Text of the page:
Anyway, here’s a comment I’ve just left on his ‘About Me’ page.


I’ll bite:

 

1. You claim:

My innate ability for argumentation logic is probably as high or higher than the innate ability that Euler or Ramanujan had for theorems and mathematics.

Since you also seem so fond of the principle sometimes known as “Ockham’s Razor”, I’m sure you’ll appreciate that, for someone who’s happened to wander onto your blog only recently, the truth of this assertion is a less parsimonious explanation than an alternative: for instance, that you greatly overestimate your own abilities. I’ve seen people do that all the time, but people more innately brilliant than Euler or Ramanujan seem much thinner on the ground that people too arrogant to know their own limits.

According to Wikipedia, Ramanujan “independently compiled nearly 3900 results (mostly identities and equations)”, the majority of which were true and original. He’s recognised as one of the great geniuses of the field, which of course is why you use him as a comparison. It would be a violation of Ockham’s Razor for us to accept your claim uncritically based on no evidence, so: how does your tally of publications in your own specialist field compare?

And, a follow-up: Ramanjuan died at the age of 32. You say you’re in college, so I’d guess you’re younger than that. How much do you expect to have changed the world by that age, and what evidence is there of your progress so far?

 

2. In defence of some of the accusations made against you, you say:

In the delusional atheist’s world:

“Newton was a crackpot, so Newton’s geometric proofs must be wrong”

“Ramanujan had no college education and flunked out of college more than once, so his theorems are wrong”

“Faraday had no education after the age of 13, so his experiments and ideas are useless”

As you imply, these would all be examples of ad hominem logical fallacies. Please point me to an instance of an atheist (ideally one in some way connected to the mainstream atheist movement) making any or all of the above claims.

 

3. You quote atheists as saying, among other things: “What’s wrong with being a Nazi?”

Please point me to an instance of an atheist sincerely asking this question, or making any of the relevant claims. I’m an atheist, I interact regularly with many atheists, and I’ve never heard any of them express the opinions you attribute to them and would be appalled were they to do so. The fact that your portrayal of atheists is so out of line with my own indicates to me that you don’t actually know what atheists or atheism are about that well. The fact that you actively assert they shouldn’t be treated as human beings – a more hateful, dehumanising, and frankly childish claim than anything I’ve heard from an atheist, or almost anybody else – further indicates to me that your characterisation of atheists as hateful doesn’t deserve to be taken seriously.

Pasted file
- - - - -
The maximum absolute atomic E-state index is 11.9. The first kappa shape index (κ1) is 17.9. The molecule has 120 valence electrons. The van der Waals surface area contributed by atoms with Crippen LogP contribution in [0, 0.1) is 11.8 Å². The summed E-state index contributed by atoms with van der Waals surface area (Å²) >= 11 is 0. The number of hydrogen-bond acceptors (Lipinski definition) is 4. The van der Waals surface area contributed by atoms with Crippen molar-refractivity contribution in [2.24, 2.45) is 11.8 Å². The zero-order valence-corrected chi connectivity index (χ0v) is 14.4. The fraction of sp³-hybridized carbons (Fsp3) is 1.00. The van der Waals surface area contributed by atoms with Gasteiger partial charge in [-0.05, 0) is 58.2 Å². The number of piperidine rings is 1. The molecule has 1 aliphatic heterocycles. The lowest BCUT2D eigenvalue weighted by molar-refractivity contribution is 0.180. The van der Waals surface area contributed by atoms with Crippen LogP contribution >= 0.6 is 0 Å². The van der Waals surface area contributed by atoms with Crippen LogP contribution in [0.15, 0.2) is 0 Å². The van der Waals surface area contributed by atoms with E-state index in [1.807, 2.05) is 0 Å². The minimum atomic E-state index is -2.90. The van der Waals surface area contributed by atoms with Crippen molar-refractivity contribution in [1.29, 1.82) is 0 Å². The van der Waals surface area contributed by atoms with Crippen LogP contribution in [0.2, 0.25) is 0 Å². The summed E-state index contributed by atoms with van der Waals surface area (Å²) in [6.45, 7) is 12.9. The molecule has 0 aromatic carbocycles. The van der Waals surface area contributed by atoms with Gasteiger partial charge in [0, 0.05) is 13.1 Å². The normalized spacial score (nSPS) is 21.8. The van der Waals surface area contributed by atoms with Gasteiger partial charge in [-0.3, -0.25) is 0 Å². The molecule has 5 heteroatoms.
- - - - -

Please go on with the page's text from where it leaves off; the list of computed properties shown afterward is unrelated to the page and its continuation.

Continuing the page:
4. You say of atheists here:

They are terrible people, there is none that opposes racism and none that will ever voice any opposition to racism.

Claiming that no atheists oppose racism, or will ever voice any opposition to racism, sounds like a testable hypothesis to me. How could it be falsified, and how much did you test its soundness before asserting it? Did you encounter blogs such as Daylight Atheism, Greta Christina, The Crommunist Manifesto, or The Friendly Atheist in your research?

 

5. You discuss Ockham’s Razor a number of times. This has been phrased by past philosophers as, for instance: “Whenever possible, substitute constructions out of known entities for inferences to unknown entities”, or “Plurality should not be posited without necessity”.

Your own “vastly superior” definition reads thus: “the conclusion drawn from making the least possible amount of assumptions”.

Your “vastly superior” definition does not take the form of a principle or a piece of advice, but rather a sentence fragment. What about the conclusion drawn from making the least possible amount (may I suggest “fewest possible” as a less clunky phrasing) of assumptions? Is it always true? Most commonly true? Do the relative plausibilities of the assumptions in question have any bearing on the principle? Is there any reason we should believe your phrasing actually is “vastly superior” than, say, Bertrand Russell’s, rather than that you just prefer to believe that because of your inflated sense of self-importance?

 

6. You recently disabled ratings for comments on your blog, after a lot of your own comments drew extremely negative ratings. You said:

…the rating (thumbs up or thumbs down) a comment gets is just an argumentum ad populum

The rating a comment gets is a reflection of how many people have rated it up or down, nothing more. An argumentum ad populum would be, for instance, if somebody were to claim that the truth or falsehood of statements made in a comment could be determined solely by examining their rating, regardless of the logical merit of the statements themselves.

Please show an instance of an atheist making such an argument.

 

7. Are you aware of what some might find ironic in the fact that you call atheists both “the lowest of the low, the worst people, the most disgusting form of life”, and also “the most hateful of all human beings” in the same sentence?